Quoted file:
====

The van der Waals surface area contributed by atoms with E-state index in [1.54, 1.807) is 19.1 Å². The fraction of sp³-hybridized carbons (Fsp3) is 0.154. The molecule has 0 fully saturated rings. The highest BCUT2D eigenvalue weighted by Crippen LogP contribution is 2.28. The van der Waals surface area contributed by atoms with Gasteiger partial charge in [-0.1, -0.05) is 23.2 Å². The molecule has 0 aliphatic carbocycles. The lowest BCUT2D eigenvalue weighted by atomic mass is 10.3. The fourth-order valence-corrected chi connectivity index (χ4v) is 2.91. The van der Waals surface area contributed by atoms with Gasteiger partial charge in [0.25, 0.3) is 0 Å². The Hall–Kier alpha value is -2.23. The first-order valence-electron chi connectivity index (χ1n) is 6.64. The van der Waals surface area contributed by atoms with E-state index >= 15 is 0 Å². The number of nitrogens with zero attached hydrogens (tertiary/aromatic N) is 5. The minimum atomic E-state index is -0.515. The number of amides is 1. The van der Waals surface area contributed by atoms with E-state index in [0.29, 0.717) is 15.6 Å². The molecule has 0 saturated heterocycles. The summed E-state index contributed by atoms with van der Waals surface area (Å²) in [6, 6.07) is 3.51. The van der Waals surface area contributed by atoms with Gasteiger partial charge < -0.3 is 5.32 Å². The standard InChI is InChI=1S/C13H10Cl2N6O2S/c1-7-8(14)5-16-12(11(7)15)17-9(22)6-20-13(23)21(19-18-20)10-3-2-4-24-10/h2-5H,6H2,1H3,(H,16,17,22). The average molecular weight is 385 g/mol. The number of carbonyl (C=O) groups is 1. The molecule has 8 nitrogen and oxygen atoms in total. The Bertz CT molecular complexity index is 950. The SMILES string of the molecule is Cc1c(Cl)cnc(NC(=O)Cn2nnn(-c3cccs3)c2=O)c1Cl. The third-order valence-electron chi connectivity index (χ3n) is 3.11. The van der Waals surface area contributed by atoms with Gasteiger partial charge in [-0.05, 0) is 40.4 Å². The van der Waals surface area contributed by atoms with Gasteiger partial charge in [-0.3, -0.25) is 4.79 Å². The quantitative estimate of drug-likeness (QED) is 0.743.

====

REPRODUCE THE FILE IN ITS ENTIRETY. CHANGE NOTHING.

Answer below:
The van der Waals surface area contributed by atoms with E-state index in [1.54, 1.807) is 19.1 Å². The fraction of sp³-hybridized carbons (Fsp3) is 0.154. The molecule has 0 fully saturated rings. The highest BCUT2D eigenvalue weighted by Crippen LogP contribution is 2.28. The van der Waals surface area contributed by atoms with Gasteiger partial charge in [-0.1, -0.05) is 23.2 Å². The molecule has 0 aliphatic carbocycles. The lowest BCUT2D eigenvalue weighted by atomic mass is 10.3. The fourth-order valence-corrected chi connectivity index (χ4v) is 2.91. The van der Waals surface area contributed by atoms with Gasteiger partial charge in [0.25, 0.3) is 0 Å². The Hall–Kier alpha value is -2.23. The first-order valence-electron chi connectivity index (χ1n) is 6.64. The van der Waals surface area contributed by atoms with E-state index >= 15 is 0 Å². The number of nitrogens with zero attached hydrogens (tertiary/aromatic N) is 5. The minimum atomic E-state index is -0.515. The number of amides is 1. The van der Waals surface area contributed by atoms with E-state index in [0.29, 0.717) is 15.6 Å². The molecule has 0 saturated heterocycles. The summed E-state index contributed by atoms with van der Waals surface area (Å²) in [6, 6.07) is 3.51. The van der Waals surface area contributed by atoms with Gasteiger partial charge < -0.3 is 5.32 Å². The standard InChI is InChI=1S/C13H10Cl2N6O2S/c1-7-8(14)5-16-12(11(7)15)17-9(22)6-20-13(23)21(19-18-20)10-3-2-4-24-10/h2-5H,6H2,1H3,(H,16,17,22). The average molecular weight is 385 g/mol. The number of carbonyl (C=O) groups is 1. The molecule has 8 nitrogen and oxygen atoms in total. The Bertz CT molecular complexity index is 950. The SMILES string of the molecule is Cc1c(Cl)cnc(NC(=O)Cn2nnn(-c3cccs3)c2=O)c1Cl. The third-order valence-electron chi connectivity index (χ3n) is 3.11. The van der Waals surface area contributed by atoms with Gasteiger partial charge in [-0.05, 0) is 40.4 Å². The van der Waals surface area contributed by atoms with Gasteiger partial charge in [-0.3, -0.25) is 4.79 Å². The quantitative estimate of drug-likeness (QED) is 0.743.